Besides the wtf? of the ‘split the baby’ phrase, who are the Copperheads? There is no other mention of that name anywhere. I thought maybe it might be explained in the vignette, but no. Based on the given paragraph, I think they might be one of those wings of the Democratic party, but I’m just not sure, leaving me to feel something got cut somewhere sometime, in the revision process. A good editor would have caught this, if not the writer.
Another example, this one of style, in this two-sentence paragraph:
“Early in the war, enlisted men sometimes elected their own officers, choosing people they trusted or admired to lead them into battle. Consequently, citizen soldiers, no matter how poorly trained or green they might have been at the start of the conflict, felt extraordinary pressure to perform courageously under fire.” (26)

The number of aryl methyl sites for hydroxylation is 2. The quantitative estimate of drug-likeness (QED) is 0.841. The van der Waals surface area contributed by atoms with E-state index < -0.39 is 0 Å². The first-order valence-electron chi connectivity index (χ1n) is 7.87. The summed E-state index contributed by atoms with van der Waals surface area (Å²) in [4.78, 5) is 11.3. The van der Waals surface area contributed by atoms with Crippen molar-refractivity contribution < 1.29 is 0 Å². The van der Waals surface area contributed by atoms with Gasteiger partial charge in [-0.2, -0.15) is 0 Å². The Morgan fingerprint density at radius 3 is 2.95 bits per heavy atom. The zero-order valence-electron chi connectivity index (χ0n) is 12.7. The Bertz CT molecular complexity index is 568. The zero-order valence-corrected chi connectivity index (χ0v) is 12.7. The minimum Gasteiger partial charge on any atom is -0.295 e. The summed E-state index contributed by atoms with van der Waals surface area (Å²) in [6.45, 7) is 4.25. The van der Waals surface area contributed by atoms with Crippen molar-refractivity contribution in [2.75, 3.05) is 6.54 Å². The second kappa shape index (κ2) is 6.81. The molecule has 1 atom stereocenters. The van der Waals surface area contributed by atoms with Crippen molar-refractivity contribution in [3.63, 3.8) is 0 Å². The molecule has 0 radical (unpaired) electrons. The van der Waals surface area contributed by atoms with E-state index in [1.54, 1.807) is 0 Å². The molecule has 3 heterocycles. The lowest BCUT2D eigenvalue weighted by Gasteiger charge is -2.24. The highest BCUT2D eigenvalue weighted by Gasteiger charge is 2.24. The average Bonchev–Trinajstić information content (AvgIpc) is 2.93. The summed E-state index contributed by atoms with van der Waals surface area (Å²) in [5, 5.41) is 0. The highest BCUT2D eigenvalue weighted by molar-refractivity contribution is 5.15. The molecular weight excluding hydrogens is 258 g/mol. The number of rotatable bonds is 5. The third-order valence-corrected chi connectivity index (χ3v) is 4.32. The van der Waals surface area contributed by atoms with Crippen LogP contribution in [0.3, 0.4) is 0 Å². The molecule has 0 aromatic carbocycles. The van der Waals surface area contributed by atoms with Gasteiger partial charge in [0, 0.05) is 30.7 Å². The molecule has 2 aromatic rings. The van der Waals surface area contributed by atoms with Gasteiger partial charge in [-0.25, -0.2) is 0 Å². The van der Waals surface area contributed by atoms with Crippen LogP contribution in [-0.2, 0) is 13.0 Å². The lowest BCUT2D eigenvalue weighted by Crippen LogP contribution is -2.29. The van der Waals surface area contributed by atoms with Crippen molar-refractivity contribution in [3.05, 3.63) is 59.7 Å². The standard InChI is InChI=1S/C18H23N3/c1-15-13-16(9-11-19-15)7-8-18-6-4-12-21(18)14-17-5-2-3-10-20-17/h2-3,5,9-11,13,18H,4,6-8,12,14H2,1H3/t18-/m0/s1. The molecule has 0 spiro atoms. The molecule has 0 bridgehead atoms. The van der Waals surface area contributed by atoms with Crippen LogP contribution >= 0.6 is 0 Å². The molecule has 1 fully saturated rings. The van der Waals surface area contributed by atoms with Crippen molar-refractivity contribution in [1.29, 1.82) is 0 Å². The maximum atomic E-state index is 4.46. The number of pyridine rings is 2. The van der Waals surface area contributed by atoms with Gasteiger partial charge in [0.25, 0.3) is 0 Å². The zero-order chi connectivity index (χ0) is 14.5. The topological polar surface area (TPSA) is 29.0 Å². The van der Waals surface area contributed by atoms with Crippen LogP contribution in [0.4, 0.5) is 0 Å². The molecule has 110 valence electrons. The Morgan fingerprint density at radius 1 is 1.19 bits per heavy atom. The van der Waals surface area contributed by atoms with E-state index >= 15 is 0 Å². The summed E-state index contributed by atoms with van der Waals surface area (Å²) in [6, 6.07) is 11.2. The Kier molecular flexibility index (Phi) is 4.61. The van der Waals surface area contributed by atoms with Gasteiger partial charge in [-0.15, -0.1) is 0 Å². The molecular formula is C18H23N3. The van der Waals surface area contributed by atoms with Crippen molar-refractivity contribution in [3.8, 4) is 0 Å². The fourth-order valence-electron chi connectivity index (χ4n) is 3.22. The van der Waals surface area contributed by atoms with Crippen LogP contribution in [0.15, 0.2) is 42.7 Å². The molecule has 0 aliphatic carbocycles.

To my reading, those two sentences don’t seem to logically go together. Like, why “consequently”? The problem is, even though the paragraph is done, the idea continues into the next long, one-line, paragraph:
“Knowing that they would return home at the end of their term of enlistment with their surviving comrades-in-arms, even the most inexperienced troops usually displayed courage and fought hard to win approval from the men who, once they mustered out of the military and made their way back to their hometown, might be in a position to offer them a job, a bank loan, or the right to court their daughter.” (26)
If I’d been the editor of this book, I would have suggested a rewrite here, and put all three sentences in one paragraph, with the word ‘consequently’ (if one must use it) to go in the last sentence. Anyway, the whole section could be tighter.